Sciences differ

In essence, we can ‘know’ something by counting or measuring it in appropriate ways to minimise the risk of creating an answer by chance, this is the quantitative approach

We can also come to ‘know’ things better by documenting, interpreting and  understanding the ‘why‘ and ‘how’, and in other cases, the unquantifiable dimensions of human feeling and interpretation. This type of science is  qualitative and demands very different skill-sets and expertise to the quantitative approach

A key principle is that science today is so categorised that an expert in one field is highly likely to know little about other fields. There is no over-arching principle that a Ph.D in a specific field, followed by years of work in that field, qualifies one for anything other than high-level expertise in that field

The paradox is that the more that is ‘known’ by true ‘people of science’, whether by quantitative or qualitative means, the less assured one becomes about ‘rightness’

Where are we in the mist?

Humans have the interesting ability to turn simple ideas into complexities that seem intended to create a need to differentiate between those supposedly with the ‘power of knowing’ and those without. Our personal challenge is to think through these issues and understand them within the complexities of education and professional practice

A Creative Futurist thinks ahead of and beyond these issues


So much is due to the practice of good science that it is hard to know where to start. Better food, increased lifespan, improved health and medical care, not to mention technology, the environment, manufacturing, mining and transport

Science is simply a way of knowing and one of the deeper joys is appreciating there are different ways of knowing and increasingly interesting ways of applying those different approaches to a growing number of questions

Good science is something we all should celebrate, whilst abhorring bad science

Thinking stuff

Chiropractic science

Chiropractic is a different paradigm to Western diseased-based medicine. It emerged as a discipline in the mid 1890s with the principles having been conceptualised in the 1640s by an eminent anatomist and described in the 1820s by a leading orthopaedic physician

Chiropractic retains the original premise that the body is able to heal and express itself in a manner optimal for that individual, when the nervous system is similarly functioning in an optimal manner

Given the diversity of individual humans and the variety of problems that may lead to presentation, chiropractic has developed a commensurate diversity of approaches to assessment, treatment and management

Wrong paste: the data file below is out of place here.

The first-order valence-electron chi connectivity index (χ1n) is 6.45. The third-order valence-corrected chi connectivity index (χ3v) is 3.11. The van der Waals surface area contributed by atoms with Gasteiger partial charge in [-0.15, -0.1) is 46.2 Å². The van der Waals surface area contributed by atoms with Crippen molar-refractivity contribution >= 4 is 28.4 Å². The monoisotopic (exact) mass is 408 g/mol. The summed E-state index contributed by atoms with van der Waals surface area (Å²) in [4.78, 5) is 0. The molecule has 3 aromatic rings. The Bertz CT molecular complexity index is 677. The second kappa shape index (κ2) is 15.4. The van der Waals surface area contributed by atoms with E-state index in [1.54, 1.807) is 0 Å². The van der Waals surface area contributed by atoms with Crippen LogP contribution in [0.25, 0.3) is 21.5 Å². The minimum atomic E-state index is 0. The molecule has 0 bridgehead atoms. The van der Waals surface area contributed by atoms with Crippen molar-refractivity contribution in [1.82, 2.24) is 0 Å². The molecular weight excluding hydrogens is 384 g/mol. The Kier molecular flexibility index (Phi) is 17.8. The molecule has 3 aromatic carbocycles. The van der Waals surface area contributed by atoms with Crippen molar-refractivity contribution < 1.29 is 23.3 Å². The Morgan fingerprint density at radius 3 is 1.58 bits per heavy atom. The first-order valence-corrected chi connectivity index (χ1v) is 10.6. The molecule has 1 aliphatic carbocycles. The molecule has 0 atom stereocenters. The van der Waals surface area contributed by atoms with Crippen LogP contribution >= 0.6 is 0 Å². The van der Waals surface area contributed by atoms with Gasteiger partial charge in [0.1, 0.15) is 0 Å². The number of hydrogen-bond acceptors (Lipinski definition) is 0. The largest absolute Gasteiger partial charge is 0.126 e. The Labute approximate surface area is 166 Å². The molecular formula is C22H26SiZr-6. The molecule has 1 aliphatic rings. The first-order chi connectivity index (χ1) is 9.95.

At one end of this continuum we see those who rely on the ‘it works’ dogma while at the other lie ‘data fascists’ who will not undertake any clinical act in the absence of published evidence it has an effect. Each is as flawed as the other

The greater majority of chiropractors lie around the middle of the continuum with an appreciation of the original intent of ‘evidence-based care’ being the combination of published evidence, the patient experience, and the practitioner’s knowledge and interpretation

Qualitative research and experiential engagement seem to be far more clinically effective than the quantitative research thought ideal by practitioners of Western medicine, but which, in reality, is in pitifully short supply

The night of the snake (humour)Warning: Contains an implied adult word and reference to alcohol

Today’s topic is ‘snakes’. The ones that slither and hiss and do nasty things. 

Midnight, and your correspondent is away with the fairies in Blanket Bay, dreaming of, er, well, let’s not get Freudian. 

He is awoken from his gentle but pleasant slumber by the cries of a damsel in distress. One would swear she was born to do ‘snake watch’ at the back door, just to add to her ‘huntsman watch’ indoors, but who would think, that on a balmy Friday morning (20.3 degrees, 81% humidity), at five minutes into the day, a snake would actually appear at our side door. 

We call them the side doors because they are French doors that open onto the side patio area, where the girls (dogs, not my wife) go to do their business. I assure you my wife is toilet-trained. 

In my stupor I tried to convince her she was looking at the end of the irrigation dripper hose that had sprung free. I think the bruises about my right ribs will settle in a week or so, and with subsequent but not-so-gentle guidance actually focussed on the big brownish-grey thing at which she kept waving her claw.